“We work with the members of the US Congress, there is a bipartisan conviction that they have a great commitment to the Nicaraguan people, and they are committed to giving us more tools to motivate changes and return democracy in Nicaragua. The Renacer Act we are studying the tools contained in Renacer and how we can apply to the new tools that Congress has given us, with respect to Cafta, that we are studying the options we have, “said Mendrala.
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In that sense, she was asked why the US has not sanctioned Ortega once, the official stressed that they have several diplomatic and economic tools: «we have announced some sanctions actions focused on members of the Nicaraguan government. Those who are involved in human rights abuses, we have various tools through the Renacer act and other executive orders and laws that exist and are in existence, we are going to continue studying the diplomatic and economic tools that we have to motivate changes, and options we have to support Nicaragua ».
Regarding the impact of the sanctions on Ortega officials, Mendrala said that it is “evident and they are even stronger when coordinated with international partners.” Finally, on whether the US will support an eventual dialogue promoted by the Ortega regime in the midst of the repression and incarceration of political prisoners, Mendrala pointed out that the objective is the reestablishment of democracy and that “the release of political prisoners is very important and it would be a concrete step.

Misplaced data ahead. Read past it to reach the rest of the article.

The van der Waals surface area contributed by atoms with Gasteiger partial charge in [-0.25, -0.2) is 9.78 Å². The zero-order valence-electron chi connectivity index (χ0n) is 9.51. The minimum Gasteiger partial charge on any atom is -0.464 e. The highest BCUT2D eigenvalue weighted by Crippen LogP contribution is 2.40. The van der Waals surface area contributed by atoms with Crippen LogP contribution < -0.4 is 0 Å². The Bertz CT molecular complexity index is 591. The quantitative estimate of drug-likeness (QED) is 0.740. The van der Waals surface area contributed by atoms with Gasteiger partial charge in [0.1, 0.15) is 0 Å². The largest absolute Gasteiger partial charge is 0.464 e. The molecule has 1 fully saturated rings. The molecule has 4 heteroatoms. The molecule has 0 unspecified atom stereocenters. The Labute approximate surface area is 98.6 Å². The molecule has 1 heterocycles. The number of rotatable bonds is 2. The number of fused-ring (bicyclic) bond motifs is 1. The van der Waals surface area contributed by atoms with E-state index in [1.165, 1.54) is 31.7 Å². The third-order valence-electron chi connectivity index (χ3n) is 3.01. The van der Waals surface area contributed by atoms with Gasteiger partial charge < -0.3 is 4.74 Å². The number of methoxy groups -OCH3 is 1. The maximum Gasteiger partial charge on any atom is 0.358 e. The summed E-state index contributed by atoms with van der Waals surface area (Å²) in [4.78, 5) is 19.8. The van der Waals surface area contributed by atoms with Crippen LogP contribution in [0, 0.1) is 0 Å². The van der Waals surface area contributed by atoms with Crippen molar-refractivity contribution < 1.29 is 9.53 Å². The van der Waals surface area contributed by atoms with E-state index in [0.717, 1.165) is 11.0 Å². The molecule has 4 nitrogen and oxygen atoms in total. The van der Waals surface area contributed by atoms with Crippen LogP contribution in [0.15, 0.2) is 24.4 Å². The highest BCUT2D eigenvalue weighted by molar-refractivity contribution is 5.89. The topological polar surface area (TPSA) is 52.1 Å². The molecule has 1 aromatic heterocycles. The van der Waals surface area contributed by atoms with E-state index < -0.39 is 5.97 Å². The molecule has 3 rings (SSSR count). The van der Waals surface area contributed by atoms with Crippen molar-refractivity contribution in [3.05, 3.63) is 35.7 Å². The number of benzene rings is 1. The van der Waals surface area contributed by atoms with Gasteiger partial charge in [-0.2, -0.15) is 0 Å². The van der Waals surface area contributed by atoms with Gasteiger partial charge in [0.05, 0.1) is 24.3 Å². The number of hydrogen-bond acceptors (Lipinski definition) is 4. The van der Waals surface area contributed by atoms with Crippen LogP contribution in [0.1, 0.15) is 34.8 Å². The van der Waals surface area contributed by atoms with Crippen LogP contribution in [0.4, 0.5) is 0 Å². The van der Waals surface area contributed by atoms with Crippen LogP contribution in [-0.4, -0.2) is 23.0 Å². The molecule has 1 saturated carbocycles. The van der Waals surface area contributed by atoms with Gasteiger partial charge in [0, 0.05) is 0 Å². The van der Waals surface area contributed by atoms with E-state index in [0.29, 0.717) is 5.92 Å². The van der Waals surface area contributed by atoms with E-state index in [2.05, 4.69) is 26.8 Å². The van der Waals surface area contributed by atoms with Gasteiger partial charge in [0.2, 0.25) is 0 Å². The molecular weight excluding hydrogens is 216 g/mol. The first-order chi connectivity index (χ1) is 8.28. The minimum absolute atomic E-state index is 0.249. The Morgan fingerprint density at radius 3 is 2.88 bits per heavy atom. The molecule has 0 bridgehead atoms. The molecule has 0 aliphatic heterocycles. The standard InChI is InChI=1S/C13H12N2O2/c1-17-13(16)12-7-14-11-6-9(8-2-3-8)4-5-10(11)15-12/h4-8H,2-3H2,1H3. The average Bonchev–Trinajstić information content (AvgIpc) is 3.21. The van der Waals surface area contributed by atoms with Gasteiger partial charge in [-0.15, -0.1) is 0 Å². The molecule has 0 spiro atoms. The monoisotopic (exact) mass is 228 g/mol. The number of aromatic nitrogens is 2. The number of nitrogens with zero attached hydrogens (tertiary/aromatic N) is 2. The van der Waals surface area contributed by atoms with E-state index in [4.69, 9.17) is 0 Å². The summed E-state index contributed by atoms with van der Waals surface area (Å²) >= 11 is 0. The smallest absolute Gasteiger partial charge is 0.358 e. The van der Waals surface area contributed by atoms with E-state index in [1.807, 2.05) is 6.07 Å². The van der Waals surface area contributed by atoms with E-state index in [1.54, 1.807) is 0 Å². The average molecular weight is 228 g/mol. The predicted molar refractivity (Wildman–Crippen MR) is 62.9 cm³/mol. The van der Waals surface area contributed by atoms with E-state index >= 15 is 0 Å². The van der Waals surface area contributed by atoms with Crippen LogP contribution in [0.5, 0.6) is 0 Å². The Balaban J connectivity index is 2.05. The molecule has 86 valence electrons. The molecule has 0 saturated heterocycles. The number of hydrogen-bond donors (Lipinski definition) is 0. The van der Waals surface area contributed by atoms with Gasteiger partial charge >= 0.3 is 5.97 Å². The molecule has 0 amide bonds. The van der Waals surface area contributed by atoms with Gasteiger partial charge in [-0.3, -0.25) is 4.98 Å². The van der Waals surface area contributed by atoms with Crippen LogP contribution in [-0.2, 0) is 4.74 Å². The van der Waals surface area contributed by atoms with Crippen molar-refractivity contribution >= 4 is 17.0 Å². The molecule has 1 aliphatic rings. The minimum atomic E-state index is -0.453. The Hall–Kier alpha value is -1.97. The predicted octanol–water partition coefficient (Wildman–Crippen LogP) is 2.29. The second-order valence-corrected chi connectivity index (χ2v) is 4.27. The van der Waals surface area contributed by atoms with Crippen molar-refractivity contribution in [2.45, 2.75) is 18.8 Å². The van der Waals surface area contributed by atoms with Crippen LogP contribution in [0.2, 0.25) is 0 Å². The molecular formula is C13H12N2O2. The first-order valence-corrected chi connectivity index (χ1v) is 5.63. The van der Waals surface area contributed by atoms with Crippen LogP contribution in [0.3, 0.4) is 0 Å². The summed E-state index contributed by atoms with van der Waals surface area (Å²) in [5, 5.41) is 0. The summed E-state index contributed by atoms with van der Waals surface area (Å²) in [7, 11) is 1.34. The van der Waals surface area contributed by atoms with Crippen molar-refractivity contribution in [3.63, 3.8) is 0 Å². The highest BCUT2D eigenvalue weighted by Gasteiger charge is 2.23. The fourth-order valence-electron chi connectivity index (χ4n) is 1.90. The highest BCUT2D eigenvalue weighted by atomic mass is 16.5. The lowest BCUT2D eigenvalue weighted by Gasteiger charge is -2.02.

46 sanctioned officials
This Monday, January 10, prior to Ortega’s inauguration with the presidential sash for the fifth time, the United States Department of the Treasury announced that it was adding six officials to its list. The six people sanctioned are:
- Rosa Adelina Barahona Castro (Minister of Defense and member of the board of directors of the Military Institute of Social Welfare (IPSM),
- Ramón Humberto Calderón Vindell (former Inspector General of the Nicaraguan Army, former president of the board of directors of the Nicaraguan Petroleum Company (PETRONIC) and president of the board of directors of ENIMINAS),
- Celina Delgado Castellón (member of the Board of Directors of Enatrel),
- Nahima Díaz Flores (daughter of the director of the Police, Francisco Díaz; and director of Telcor),
- Bayardo de Jesús Pulido Ortiz (Brigadier General of the Nicaraguan Army and member of the IPSM board of directors),
- Bayardo Ramón Rodríguez Ruiz (Chief of General Staff of the Nicaraguan Army and member of the IPSM board of directors).
Since 2017 when the first sanctioned was the former president of the CSE, Roberto Rivas to date has sanctioned 46 officials, including Rosario Murillo, designated vice president and Ortega’s wife. In the same way, the Biden Administration began to restrict the visa to officials and those close to the regime from 2021 to January 10, there were already 285 officials who had their entry to that country revoked.